“Moksha means liberation. The pursuit of Moksha, or liberation of the soul from the cycle of life and death, is the highest goal and is the goal of our higher nature (soul). The desire for liberation is the motivating force behind all spiritual growth and evolution. Largely unconscious at first, the pursuit of liberation motivates the human being toward his or her highest virtues. As the human being progresses, awareness of the journey becomes evident and this further motivates the seeker.
Moksha is achieved when all karma has been exhausted. This can only occur by fully surrendering to the Divine Self within and subduing the desires of the ego. This requires all of the tools that are described in the science of Yoga. While Moksha is a goal of the higher Self, the lower self (ego) is entangled in this goal as well. When the ego attaches itself to Moksha, it hopes for something in return. Actions motivated by the hope of reward in terms of material benefit, emotional peace, heavenly rewards, or even spiritual bliss, all are signs of the involvement of the ego. Actions taken in the pursuit of pure virtue are rarely pure. Deep in the mind of the individual there may be hope for gratitude from others, being liked, inner peace, or a more enjoyable after-life. All of these hopes are just additional desires – the desires of the ego.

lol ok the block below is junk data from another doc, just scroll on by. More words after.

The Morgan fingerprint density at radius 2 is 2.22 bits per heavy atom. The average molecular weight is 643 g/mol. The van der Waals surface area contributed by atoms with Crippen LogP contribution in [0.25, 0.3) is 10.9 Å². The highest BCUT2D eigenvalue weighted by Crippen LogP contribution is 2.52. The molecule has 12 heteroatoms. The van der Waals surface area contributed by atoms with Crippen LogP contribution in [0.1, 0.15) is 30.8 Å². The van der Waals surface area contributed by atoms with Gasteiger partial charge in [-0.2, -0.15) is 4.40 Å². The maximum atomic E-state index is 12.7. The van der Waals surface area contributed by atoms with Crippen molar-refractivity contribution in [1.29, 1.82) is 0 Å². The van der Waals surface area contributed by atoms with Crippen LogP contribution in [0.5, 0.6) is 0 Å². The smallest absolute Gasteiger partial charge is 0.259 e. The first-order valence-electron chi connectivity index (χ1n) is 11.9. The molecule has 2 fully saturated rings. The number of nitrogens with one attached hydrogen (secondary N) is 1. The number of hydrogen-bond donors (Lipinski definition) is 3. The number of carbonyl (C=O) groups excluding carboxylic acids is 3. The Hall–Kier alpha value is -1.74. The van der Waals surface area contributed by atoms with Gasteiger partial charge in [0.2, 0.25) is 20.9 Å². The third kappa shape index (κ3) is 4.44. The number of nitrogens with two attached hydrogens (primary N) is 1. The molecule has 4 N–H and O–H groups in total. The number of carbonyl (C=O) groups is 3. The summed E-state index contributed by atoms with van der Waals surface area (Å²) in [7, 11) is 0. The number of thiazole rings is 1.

Attachment of the ego to spiritual pursuits is a natural step along the journey. The ego has a desire for receiving the fruits of serving the greater good. Thus, it is the ego that begins the journey toward the light. Along the way, the ego often expresses spiritual arrogance. This is pride in spiritual accomplishments. “Look at me. Look at what I have accomplished. Look at my practices.” These inner thoughts may or may not be expressed out loud. They often lurk just below the surface. Sometimes, spiritual arrogance leads to megalomania. “I am special. I am a great teacher.” This person appears very spiritual and acts very spiritual and even desires liberation. However, their “holier than thou” attitude becomes an obstacle on the journey that must be overcome. The karma of this way of being will ultimately teach this person humility. Moksha is the highest goal or aim of life. Achieving this goal is the most difficult of all.”
Excerpt from “Principles of Ayurvedic Medicine,” by Dr. Marc Halpern, Founder of the California College of Ayurveda